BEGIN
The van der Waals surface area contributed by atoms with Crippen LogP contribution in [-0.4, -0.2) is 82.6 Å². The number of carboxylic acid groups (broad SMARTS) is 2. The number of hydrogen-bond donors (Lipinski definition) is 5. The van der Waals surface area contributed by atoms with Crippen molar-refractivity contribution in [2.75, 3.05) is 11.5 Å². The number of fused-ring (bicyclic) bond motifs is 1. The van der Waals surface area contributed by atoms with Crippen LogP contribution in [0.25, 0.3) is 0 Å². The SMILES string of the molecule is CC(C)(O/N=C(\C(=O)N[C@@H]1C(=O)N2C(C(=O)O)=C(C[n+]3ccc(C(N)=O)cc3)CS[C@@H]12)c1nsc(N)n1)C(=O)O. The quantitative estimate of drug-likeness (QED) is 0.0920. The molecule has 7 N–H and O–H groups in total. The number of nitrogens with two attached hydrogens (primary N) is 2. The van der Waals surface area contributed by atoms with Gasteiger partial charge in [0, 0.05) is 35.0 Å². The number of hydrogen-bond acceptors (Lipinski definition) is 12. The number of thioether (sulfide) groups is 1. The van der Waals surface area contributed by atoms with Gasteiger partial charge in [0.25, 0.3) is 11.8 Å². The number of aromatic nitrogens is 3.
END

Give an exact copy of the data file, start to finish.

The van der Waals surface area contributed by atoms with Crippen LogP contribution in [-0.4, -0.2) is 82.6 Å². The number of carboxylic acid groups (broad SMARTS) is 2. The number of hydrogen-bond donors (Lipinski definition) is 5. The van der Waals surface area contributed by atoms with Crippen molar-refractivity contribution in [2.75, 3.05) is 11.5 Å². The number of fused-ring (bicyclic) bond motifs is 1. The van der Waals surface area contributed by atoms with Crippen LogP contribution in [0.25, 0.3) is 0 Å². The SMILES string of the molecule is CC(C)(O/N=C(\C(=O)N[C@@H]1C(=O)N2C(C(=O)O)=C(C[n+]3ccc(C(N)=O)cc3)CS[C@@H]12)c1nsc(N)n1)C(=O)O. The quantitative estimate of drug-likeness (QED) is 0.0920. The molecule has 7 N–H and O–H groups in total. The number of nitrogens with two attached hydrogens (primary N) is 2. The van der Waals surface area contributed by atoms with Gasteiger partial charge in [0, 0.05) is 35.0 Å². The number of hydrogen-bond acceptors (Lipinski definition) is 12. The number of thioether (sulfide) groups is 1. The van der Waals surface area contributed by atoms with Gasteiger partial charge in [0.25, 0.3) is 11.8 Å². The number of aromatic nitrogens is 3.